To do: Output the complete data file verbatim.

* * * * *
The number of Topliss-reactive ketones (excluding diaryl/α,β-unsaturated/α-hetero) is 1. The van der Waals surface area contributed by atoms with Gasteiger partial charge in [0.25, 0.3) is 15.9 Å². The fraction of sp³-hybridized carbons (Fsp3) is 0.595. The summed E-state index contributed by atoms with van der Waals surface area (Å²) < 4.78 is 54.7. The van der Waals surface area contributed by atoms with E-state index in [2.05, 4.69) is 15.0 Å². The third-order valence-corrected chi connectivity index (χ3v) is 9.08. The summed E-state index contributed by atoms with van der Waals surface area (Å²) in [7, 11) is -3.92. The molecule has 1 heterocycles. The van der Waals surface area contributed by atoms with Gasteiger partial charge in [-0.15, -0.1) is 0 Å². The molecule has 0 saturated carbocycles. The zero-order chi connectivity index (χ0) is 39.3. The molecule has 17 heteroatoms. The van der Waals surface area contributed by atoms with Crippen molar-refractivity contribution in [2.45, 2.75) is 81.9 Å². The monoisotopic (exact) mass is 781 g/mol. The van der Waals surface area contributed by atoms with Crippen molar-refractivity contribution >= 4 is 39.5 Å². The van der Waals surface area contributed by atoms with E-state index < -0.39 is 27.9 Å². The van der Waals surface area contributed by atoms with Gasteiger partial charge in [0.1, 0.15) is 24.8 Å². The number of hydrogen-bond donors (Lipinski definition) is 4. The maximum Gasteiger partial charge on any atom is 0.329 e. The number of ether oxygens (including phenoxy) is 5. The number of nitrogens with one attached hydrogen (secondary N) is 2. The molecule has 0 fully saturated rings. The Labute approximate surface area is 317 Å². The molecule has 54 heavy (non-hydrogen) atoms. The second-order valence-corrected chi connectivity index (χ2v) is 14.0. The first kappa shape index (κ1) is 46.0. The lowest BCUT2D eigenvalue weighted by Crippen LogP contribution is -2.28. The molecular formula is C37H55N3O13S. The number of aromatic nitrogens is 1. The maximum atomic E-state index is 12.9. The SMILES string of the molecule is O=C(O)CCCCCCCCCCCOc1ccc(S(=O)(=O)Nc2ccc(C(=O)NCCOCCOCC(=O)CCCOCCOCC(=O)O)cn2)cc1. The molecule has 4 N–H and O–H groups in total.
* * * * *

The number of Topliss-reactive ketones (excluding diaryl/α,β-unsaturated/α-hetero) is 1. The van der Waals surface area contributed by atoms with Gasteiger partial charge in [0.25, 0.3) is 15.9 Å². The fraction of sp³-hybridized carbons (Fsp3) is 0.595. The summed E-state index contributed by atoms with van der Waals surface area (Å²) < 4.78 is 54.7. The van der Waals surface area contributed by atoms with E-state index in [2.05, 4.69) is 15.0 Å². The third-order valence-corrected chi connectivity index (χ3v) is 9.08. The summed E-state index contributed by atoms with van der Waals surface area (Å²) in [7, 11) is -3.92. The molecule has 1 heterocycles. The van der Waals surface area contributed by atoms with Gasteiger partial charge in [-0.15, -0.1) is 0 Å². The molecule has 0 saturated carbocycles. The zero-order chi connectivity index (χ0) is 39.3. The molecule has 17 heteroatoms. The van der Waals surface area contributed by atoms with Crippen molar-refractivity contribution in [2.45, 2.75) is 81.9 Å². The monoisotopic (exact) mass is 781 g/mol. The van der Waals surface area contributed by atoms with Crippen molar-refractivity contribution >= 4 is 39.5 Å². The van der Waals surface area contributed by atoms with E-state index < -0.39 is 27.9 Å². The van der Waals surface area contributed by atoms with Gasteiger partial charge in [0.1, 0.15) is 24.8 Å². The number of hydrogen-bond donors (Lipinski definition) is 4. The maximum Gasteiger partial charge on any atom is 0.329 e. The number of ether oxygens (including phenoxy) is 5. The number of nitrogens with one attached hydrogen (secondary N) is 2. The molecule has 0 fully saturated rings. The Labute approximate surface area is 317 Å². The molecule has 54 heavy (non-hydrogen) atoms. The second-order valence-corrected chi connectivity index (χ2v) is 14.0. The first kappa shape index (κ1) is 46.0. The lowest BCUT2D eigenvalue weighted by Crippen LogP contribution is -2.28. The molecular formula is C37H55N3O13S. The number of aromatic nitrogens is 1. The maximum atomic E-state index is 12.9. The SMILES string of the molecule is O=C(O)CCCCCCCCCCCOc1ccc(S(=O)(=O)Nc2ccc(C(=O)NCCOCCOCC(=O)CCCOCCOCC(=O)O)cn2)cc1. The molecule has 4 N–H and O–H groups in total.